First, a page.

In collaboration with the Salud Mesoamerica Initiative (SMI), CGD is pleased to invite you to a two-day conference highlighting lessons learned from SMI and how SMI’s experience can inform other programs in the future of healthcare. CGD has worked on results-based financing for years. From analyzing performance-based incentives to exploring cash on delivery aid to improving value for money for the Global Fund and its partners, we have been examining ways to maximize the impact of funding on health outcomes. We now have rigorous evaluations and evidence from SMI, a large-scale results-based funding program. This model public-private partnership allocates funding at the national level based on measurable improvements in coverage and quality of reproductive, maternal, newborn, and child healthcare. It has brought together international donors, a development bank, regional bodies, national governments, and local stakeholders in an innovative partnership that rewards for health system strengthening and increased equity.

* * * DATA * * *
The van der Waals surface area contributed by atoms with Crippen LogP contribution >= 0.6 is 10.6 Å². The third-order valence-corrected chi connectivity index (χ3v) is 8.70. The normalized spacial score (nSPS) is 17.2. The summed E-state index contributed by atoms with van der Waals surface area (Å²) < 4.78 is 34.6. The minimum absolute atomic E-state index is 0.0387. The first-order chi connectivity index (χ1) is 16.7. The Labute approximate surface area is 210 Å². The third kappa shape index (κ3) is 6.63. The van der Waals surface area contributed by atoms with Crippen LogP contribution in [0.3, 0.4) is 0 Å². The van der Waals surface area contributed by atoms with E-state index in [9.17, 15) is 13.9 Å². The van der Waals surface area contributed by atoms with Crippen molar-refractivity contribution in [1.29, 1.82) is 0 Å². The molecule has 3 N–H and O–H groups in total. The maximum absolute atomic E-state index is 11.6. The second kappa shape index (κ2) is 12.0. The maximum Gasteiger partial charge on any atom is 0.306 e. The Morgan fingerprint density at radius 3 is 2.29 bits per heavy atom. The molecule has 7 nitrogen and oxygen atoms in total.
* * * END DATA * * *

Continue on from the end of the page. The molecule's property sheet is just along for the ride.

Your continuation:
When RCTs are not an option, geospatial data can be a powerful tool for evaluating development projects – opening up opportunities to understand what works, what doesn’t, and why - at a substantially lower time and cost. Dr. Ariel BenYishay will provide an overview of the growing field of geospatial impact evaluation highlighting how the increasing availability of geo-referenced intervention and outcome data offers many new opportunities for research and evaluation across the development field that can be just as (if not more) effective as randomized control trials (RCTs). Dr. BenYishay will share a recent case study using geospatial data that measured the impacts of Chinese development activities on sensitive forests in Tanzania and Cambodia between 2000 and 2014 that shows how powerful this tool can be.